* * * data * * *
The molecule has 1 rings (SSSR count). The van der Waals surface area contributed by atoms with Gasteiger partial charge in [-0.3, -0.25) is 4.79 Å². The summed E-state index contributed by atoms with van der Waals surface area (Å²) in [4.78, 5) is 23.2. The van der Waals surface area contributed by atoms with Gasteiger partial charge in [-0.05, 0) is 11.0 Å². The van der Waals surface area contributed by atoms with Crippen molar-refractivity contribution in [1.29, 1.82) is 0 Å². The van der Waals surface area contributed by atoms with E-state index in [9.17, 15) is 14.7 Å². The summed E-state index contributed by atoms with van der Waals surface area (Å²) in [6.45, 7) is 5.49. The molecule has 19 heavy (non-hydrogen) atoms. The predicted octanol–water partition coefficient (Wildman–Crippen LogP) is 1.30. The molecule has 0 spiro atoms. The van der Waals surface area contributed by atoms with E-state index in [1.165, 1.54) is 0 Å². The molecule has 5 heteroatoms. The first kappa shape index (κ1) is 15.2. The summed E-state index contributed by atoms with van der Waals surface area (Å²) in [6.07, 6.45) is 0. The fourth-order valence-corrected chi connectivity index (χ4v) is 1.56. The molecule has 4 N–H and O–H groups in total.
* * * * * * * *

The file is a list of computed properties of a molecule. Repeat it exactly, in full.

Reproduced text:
The molecule has 1 rings (SSSR count). The van der Waals surface area contributed by atoms with Gasteiger partial charge in [-0.3, -0.25) is 4.79 Å². The summed E-state index contributed by atoms with van der Waals surface area (Å²) in [4.78, 5) is 23.2. The van der Waals surface area contributed by atoms with Gasteiger partial charge in [-0.05, 0) is 11.0 Å². The van der Waals surface area contributed by atoms with Crippen molar-refractivity contribution in [1.29, 1.82) is 0 Å². The van der Waals surface area contributed by atoms with E-state index in [9.17, 15) is 14.7 Å². The summed E-state index contributed by atoms with van der Waals surface area (Å²) in [6.45, 7) is 5.49. The molecule has 19 heavy (non-hydrogen) atoms. The predicted octanol–water partition coefficient (Wildman–Crippen LogP) is 1.30. The molecule has 0 spiro atoms. The van der Waals surface area contributed by atoms with E-state index in [1.165, 1.54) is 0 Å². The molecule has 5 heteroatoms. The first kappa shape index (κ1) is 15.2. The summed E-state index contributed by atoms with van der Waals surface area (Å²) in [6.07, 6.45) is 0. The fourth-order valence-corrected chi connectivity index (χ4v) is 1.56. The molecule has 4 N–H and O–H groups in total.